I’m so excited about this post! We decided to give cloth diapering a try before Avery was born and I have learned so much in the year we have been using them. I asked Morgan to do an overview post on cloth diapering (something I wished I read before little miss was born). Funny back story: my hubby Michael was friends with Morgan on Facebook (she is married to a cousin-ish of Michael’s) and he showed me a picture she posted one day of her diapers. Look, Morgan has a stash too … I immediately friended her and sent her a kind of creepy message and we got to know each other via Facebook. She is the sweetest person ever! She knows way more about cloth than I do and recently started a business as a consultant for Squigglybugs! Anyway, I’ll let her take over …
Hi everyone! I’m Morgan Schwall - a cloth diapering, babywearing, crunchy momma and a military spouse. My husband Ryan and I began cloth diapering our daughter when she was a few months old. We quickly realized how expensive disposable diapers were. As a young family on a limited budget, we turned to cloth. Now not only do we save money - we also produce less waste and have minimal diaper blow outs.
Photograph by Jenny Laura Photography
Are you interested in cloth diapering? Look no further! Here is a compiled list of different styles of cloth diapers on the market, brands to choose from, wash routine information & more!
The AIO system is most similar to disposables, being it’s a one diaper = one change system. All in one’s can vary in style and fit, however, they all have built in soakers and a water-resistant outer shell. Soakers can be made from cotton, organic cotton, hemp/cotton, or microfiber that’s topped with a stay dry layer.
Pros: Daddy & day care friendly, easy to use, requires no stuffing of inserts, convenient.
Cons: Most expensive option on the market, child may outgrow the absorbency, some AIO don’t have the stay-dry feeling.
Pocket diapers are also a one diaper = one change system. Each shell and insert can be used one time before needing to be placed in the wash pail. A pocket diaper consists of an outer water-resistant shell, that has a suede layer of fabric on the inside. To make the diaper adsorbent, you would “stuff” an insert of choice into the pocket opening. Inserts can be microfiber, hemp, cotton or organic cotton.
Pros: Easy to use, can choose insert option, provides stay dry feeling, daddy & day care friendly.
Cons: Requires stuffing, can be an expensive option & you’ll have to remove soaked/soiled inserts from pocket prior to washing.
Cover + Prefold/Flat
A cover is a water resistant shell that can be used repeatedly until soiled. You simply use a prefold or flat in conjunction with the cover. During a diaper change, you replace the soaked prefold/flat with a new one. Most are made from cotton, but some brands offer organic cotton or hemp/cotton blends. Prefolds/flats can be tri-folded and set inside the cover OR you can use a snappi or pin to secure the material around your baby, followed by the cover. There are many different fold styles, some include the jelly roll fold and the kite fold.
Pros: Prefolds/flats are the cheapest option on the market, great for travel or hand washing, versatile, known to hold in EBF poo well.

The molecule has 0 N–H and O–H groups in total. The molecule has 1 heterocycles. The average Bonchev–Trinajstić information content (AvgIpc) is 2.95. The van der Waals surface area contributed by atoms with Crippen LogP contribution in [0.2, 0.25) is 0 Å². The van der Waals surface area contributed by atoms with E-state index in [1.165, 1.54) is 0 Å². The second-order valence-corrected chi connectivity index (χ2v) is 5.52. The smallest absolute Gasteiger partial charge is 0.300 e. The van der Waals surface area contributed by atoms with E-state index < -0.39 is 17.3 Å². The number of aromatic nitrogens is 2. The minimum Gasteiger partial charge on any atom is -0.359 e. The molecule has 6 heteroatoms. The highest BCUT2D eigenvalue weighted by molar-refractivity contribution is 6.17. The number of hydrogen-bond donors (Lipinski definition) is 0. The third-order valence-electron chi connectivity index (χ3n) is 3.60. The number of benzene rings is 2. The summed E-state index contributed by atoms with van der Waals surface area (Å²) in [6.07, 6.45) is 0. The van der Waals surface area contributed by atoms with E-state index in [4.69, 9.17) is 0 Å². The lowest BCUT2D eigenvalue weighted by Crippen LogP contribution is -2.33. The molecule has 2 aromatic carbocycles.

Cons: Not always convenient, most day cares aren’t open to using this cloth diaper system, will take time to learn fold styles that work for you & baby.
Brand Options: Covers - Flip, Tots Bots Stretchy Wrap, Rumparooz Cover.
Prefolds/Flats - Sweet Pea, Osocozy, GroVia prefolds, Smart Bottoms Smart Folds, Imagine prefolds/flats, Planet Wise prefolds (check them all out here).
Hybrid systems include a water-resistant cover/shell + an interchangeable soaker. Many brands of hybrid systems offer snap-in soaker options. This keeps the soakers in place. You’d simply replace the soaker each diaper change, until cover is soiled. Hybrid systems can also be used with disposable inserts, which some prefer for traveling.
Pros: Reusable outer shell, many soaker options available, great for travel.
Cons: More expensive than cover + prefold/flats, not always convenient, day cares may not be open to using this option.
Having a great wash routine is key when using cloth diapers. You want to make sure your cloth is being thoroughly cleaned before each use. Any detergent on the market, including mainstream detergents, that do not contain fabric softeners is okay to use with diapers. If you live in an area with hard water, it’s suggested you add a water softener like Calgon to each wash cycle to prevent mineral buildup. Mineral buildup can cause your diapers to repel liquids.
1. Rinse cycle or quick wash on cold with ½ scoop of detergent + softener (if needed)
2. Full hot wash cycle with a full scoop of detergent + softener (if needed)
3. Rinse again **ONLY needed if diapers are slimy or detergent bubbles are visible** If no rinse is needed, proceed to step
4. Tumble dry on low heat or hang to dry.
If you find your diapers stained, simply place in the sun while wet. The sun is a natural stain remover. Only keep the diapers in the sun until dry.
Thank you so much Morgan!
I hope you all enjoyed this post and if you want to learn more about cloth check Morgan out on Facebook. She is very knowledgeable!
Check out her store here!
Make sure to use Morgan Schwall as your consultant if you shop from Squigglybugs!
Just a note: This post was written by Morgan (with the intro and conclusion by me) and is not a sponsored post. The links contained in this post go to Morgan’s site which she makes a commission from. I have not been compensated for this post, just getting some cloth info out there.